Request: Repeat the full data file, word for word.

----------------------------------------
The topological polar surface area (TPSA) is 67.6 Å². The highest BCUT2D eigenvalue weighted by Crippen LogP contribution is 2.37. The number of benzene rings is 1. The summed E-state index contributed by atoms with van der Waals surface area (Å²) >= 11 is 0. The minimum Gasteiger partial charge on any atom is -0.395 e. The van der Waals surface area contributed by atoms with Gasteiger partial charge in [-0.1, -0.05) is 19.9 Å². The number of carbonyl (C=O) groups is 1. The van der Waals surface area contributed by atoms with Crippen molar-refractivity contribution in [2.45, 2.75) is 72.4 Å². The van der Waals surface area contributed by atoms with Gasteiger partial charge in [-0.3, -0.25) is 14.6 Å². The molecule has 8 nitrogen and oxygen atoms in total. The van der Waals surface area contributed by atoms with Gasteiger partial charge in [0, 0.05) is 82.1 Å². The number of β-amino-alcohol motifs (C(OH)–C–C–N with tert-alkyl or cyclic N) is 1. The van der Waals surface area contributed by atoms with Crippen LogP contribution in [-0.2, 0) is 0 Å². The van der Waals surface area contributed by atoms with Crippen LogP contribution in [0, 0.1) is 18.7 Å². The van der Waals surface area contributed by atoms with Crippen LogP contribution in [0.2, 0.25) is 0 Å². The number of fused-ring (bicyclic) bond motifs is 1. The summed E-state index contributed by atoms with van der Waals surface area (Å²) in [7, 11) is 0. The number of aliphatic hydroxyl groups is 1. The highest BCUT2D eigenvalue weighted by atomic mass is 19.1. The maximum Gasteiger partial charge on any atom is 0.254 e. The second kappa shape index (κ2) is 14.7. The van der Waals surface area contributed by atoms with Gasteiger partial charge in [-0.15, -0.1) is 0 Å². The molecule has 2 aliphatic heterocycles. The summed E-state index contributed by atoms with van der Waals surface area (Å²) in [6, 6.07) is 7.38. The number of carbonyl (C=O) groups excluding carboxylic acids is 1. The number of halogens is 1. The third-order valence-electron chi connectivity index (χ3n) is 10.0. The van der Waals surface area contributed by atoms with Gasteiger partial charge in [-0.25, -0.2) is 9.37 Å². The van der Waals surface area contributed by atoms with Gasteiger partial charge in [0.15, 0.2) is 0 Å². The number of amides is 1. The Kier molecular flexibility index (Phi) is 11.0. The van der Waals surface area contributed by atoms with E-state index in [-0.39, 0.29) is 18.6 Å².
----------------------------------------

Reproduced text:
The topological polar surface area (TPSA) is 67.6 Å². The highest BCUT2D eigenvalue weighted by Crippen LogP contribution is 2.37. The number of benzene rings is 1. The summed E-state index contributed by atoms with van der Waals surface area (Å²) >= 11 is 0. The minimum Gasteiger partial charge on any atom is -0.395 e. The van der Waals surface area contributed by atoms with Gasteiger partial charge in [-0.1, -0.05) is 19.9 Å². The number of carbonyl (C=O) groups is 1. The van der Waals surface area contributed by atoms with Crippen molar-refractivity contribution in [2.45, 2.75) is 72.4 Å². The van der Waals surface area contributed by atoms with Gasteiger partial charge in [-0.3, -0.25) is 14.6 Å². The molecule has 8 nitrogen and oxygen atoms in total. The van der Waals surface area contributed by atoms with Gasteiger partial charge in [0, 0.05) is 82.1 Å². The number of β-amino-alcohol motifs (C(OH)–C–C–N with tert-alkyl or cyclic N) is 1. The van der Waals surface area contributed by atoms with Crippen LogP contribution in [-0.2, 0) is 0 Å². The van der Waals surface area contributed by atoms with Crippen LogP contribution in [0, 0.1) is 18.7 Å². The van der Waals surface area contributed by atoms with Crippen LogP contribution in [0.2, 0.25) is 0 Å². The number of fused-ring (bicyclic) bond motifs is 1. The summed E-state index contributed by atoms with van der Waals surface area (Å²) in [7, 11) is 0. The number of aliphatic hydroxyl groups is 1. The highest BCUT2D eigenvalue weighted by atomic mass is 19.1. The maximum Gasteiger partial charge on any atom is 0.254 e. The second kappa shape index (κ2) is 14.7. The van der Waals surface area contributed by atoms with Gasteiger partial charge in [-0.15, -0.1) is 0 Å². The molecule has 2 aliphatic heterocycles. The summed E-state index contributed by atoms with van der Waals surface area (Å²) in [6, 6.07) is 7.38. The number of carbonyl (C=O) groups excluding carboxylic acids is 1. The number of halogens is 1. The third-order valence-electron chi connectivity index (χ3n) is 10.0. The van der Waals surface area contributed by atoms with Gasteiger partial charge in [-0.25, -0.2) is 9.37 Å². The van der Waals surface area contributed by atoms with Gasteiger partial charge in [0.15, 0.2) is 0 Å². The number of amides is 1. The Kier molecular flexibility index (Phi) is 11.0. The van der Waals surface area contributed by atoms with E-state index in [-0.39, 0.29) is 18.6 Å².